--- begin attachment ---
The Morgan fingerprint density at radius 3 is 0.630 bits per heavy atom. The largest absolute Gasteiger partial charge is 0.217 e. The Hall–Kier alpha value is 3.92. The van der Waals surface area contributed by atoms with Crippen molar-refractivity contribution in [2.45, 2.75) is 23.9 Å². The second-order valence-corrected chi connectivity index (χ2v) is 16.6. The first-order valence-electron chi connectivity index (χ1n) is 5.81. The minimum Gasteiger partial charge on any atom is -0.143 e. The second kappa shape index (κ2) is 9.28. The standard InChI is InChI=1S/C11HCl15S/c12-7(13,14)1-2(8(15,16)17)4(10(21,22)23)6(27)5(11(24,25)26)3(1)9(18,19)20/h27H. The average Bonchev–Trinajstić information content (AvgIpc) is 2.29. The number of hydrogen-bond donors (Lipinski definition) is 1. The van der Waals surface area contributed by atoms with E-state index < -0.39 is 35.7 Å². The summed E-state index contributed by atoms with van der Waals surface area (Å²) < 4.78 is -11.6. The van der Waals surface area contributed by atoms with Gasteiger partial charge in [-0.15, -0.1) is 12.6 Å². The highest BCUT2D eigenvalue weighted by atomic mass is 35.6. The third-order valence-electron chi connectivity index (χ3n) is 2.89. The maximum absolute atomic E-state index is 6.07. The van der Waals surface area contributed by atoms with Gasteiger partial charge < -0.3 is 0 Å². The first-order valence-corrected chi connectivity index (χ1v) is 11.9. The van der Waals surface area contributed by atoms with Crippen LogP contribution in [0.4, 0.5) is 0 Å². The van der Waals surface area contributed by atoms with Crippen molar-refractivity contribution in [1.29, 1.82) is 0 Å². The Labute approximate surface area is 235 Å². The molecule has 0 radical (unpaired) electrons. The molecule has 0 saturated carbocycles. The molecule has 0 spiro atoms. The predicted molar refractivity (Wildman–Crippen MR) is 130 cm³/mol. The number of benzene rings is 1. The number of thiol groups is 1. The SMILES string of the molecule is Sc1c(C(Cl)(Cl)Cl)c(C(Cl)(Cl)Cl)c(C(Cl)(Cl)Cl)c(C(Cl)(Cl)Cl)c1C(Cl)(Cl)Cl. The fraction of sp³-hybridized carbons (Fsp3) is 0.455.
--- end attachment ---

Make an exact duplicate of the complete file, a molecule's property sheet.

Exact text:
The Morgan fingerprint density at radius 3 is 0.630 bits per heavy atom. The largest absolute Gasteiger partial charge is 0.217 e. The Hall–Kier alpha value is 3.92. The van der Waals surface area contributed by atoms with Crippen molar-refractivity contribution in [2.45, 2.75) is 23.9 Å². The second-order valence-corrected chi connectivity index (χ2v) is 16.6. The first-order valence-electron chi connectivity index (χ1n) is 5.81. The minimum Gasteiger partial charge on any atom is -0.143 e. The second kappa shape index (κ2) is 9.28. The standard InChI is InChI=1S/C11HCl15S/c12-7(13,14)1-2(8(15,16)17)4(10(21,22)23)6(27)5(11(24,25)26)3(1)9(18,19)20/h27H. The average Bonchev–Trinajstić information content (AvgIpc) is 2.29. The number of hydrogen-bond donors (Lipinski definition) is 1. The van der Waals surface area contributed by atoms with E-state index < -0.39 is 35.7 Å². The summed E-state index contributed by atoms with van der Waals surface area (Å²) < 4.78 is -11.6. The van der Waals surface area contributed by atoms with Gasteiger partial charge in [-0.15, -0.1) is 12.6 Å². The highest BCUT2D eigenvalue weighted by atomic mass is 35.6. The third-order valence-electron chi connectivity index (χ3n) is 2.89. The maximum absolute atomic E-state index is 6.07. The van der Waals surface area contributed by atoms with Gasteiger partial charge < -0.3 is 0 Å². The first-order valence-corrected chi connectivity index (χ1v) is 11.9. The van der Waals surface area contributed by atoms with Crippen LogP contribution in [0.4, 0.5) is 0 Å². The van der Waals surface area contributed by atoms with Crippen molar-refractivity contribution in [1.29, 1.82) is 0 Å². The Labute approximate surface area is 235 Å². The molecule has 0 radical (unpaired) electrons. The molecule has 0 saturated carbocycles. The molecule has 0 spiro atoms. The predicted molar refractivity (Wildman–Crippen MR) is 130 cm³/mol. The number of benzene rings is 1. The number of thiol groups is 1. The SMILES string of the molecule is Sc1c(C(Cl)(Cl)Cl)c(C(Cl)(Cl)Cl)c(C(Cl)(Cl)Cl)c(C(Cl)(Cl)Cl)c1C(Cl)(Cl)Cl. The fraction of sp³-hybridized carbons (Fsp3) is 0.455.